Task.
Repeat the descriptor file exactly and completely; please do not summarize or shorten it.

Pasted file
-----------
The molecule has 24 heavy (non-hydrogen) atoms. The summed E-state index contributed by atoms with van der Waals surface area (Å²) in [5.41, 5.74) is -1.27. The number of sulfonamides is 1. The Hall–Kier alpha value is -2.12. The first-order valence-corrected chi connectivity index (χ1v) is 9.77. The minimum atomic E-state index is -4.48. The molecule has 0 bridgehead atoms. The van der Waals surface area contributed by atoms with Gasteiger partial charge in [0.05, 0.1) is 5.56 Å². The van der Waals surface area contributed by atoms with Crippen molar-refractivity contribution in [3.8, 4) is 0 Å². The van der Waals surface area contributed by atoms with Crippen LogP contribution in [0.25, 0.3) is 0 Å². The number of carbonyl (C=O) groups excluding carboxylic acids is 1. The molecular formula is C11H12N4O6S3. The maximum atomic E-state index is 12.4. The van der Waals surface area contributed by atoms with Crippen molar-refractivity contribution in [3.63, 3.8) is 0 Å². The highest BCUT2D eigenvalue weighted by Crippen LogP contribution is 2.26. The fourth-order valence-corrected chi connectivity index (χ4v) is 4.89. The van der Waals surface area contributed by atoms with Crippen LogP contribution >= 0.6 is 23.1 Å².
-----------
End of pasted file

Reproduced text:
The molecule has 24 heavy (non-hydrogen) atoms. The summed E-state index contributed by atoms with van der Waals surface area (Å²) in [5.41, 5.74) is -1.27. The number of sulfonamides is 1. The Hall–Kier alpha value is -2.12. The first-order valence-corrected chi connectivity index (χ1v) is 9.77. The minimum atomic E-state index is -4.48. The molecule has 0 bridgehead atoms. The van der Waals surface area contributed by atoms with Gasteiger partial charge in [0.05, 0.1) is 5.56 Å². The van der Waals surface area contributed by atoms with Crippen molar-refractivity contribution in [3.8, 4) is 0 Å². The van der Waals surface area contributed by atoms with Crippen LogP contribution in [0.25, 0.3) is 0 Å². The number of carbonyl (C=O) groups excluding carboxylic acids is 1. The molecular formula is C11H12N4O6S3. The maximum atomic E-state index is 12.4. The van der Waals surface area contributed by atoms with Crippen molar-refractivity contribution in [3.63, 3.8) is 0 Å². The highest BCUT2D eigenvalue weighted by Crippen LogP contribution is 2.26. The fourth-order valence-corrected chi connectivity index (χ4v) is 4.89. The van der Waals surface area contributed by atoms with Crippen LogP contribution >= 0.6 is 23.1 Å².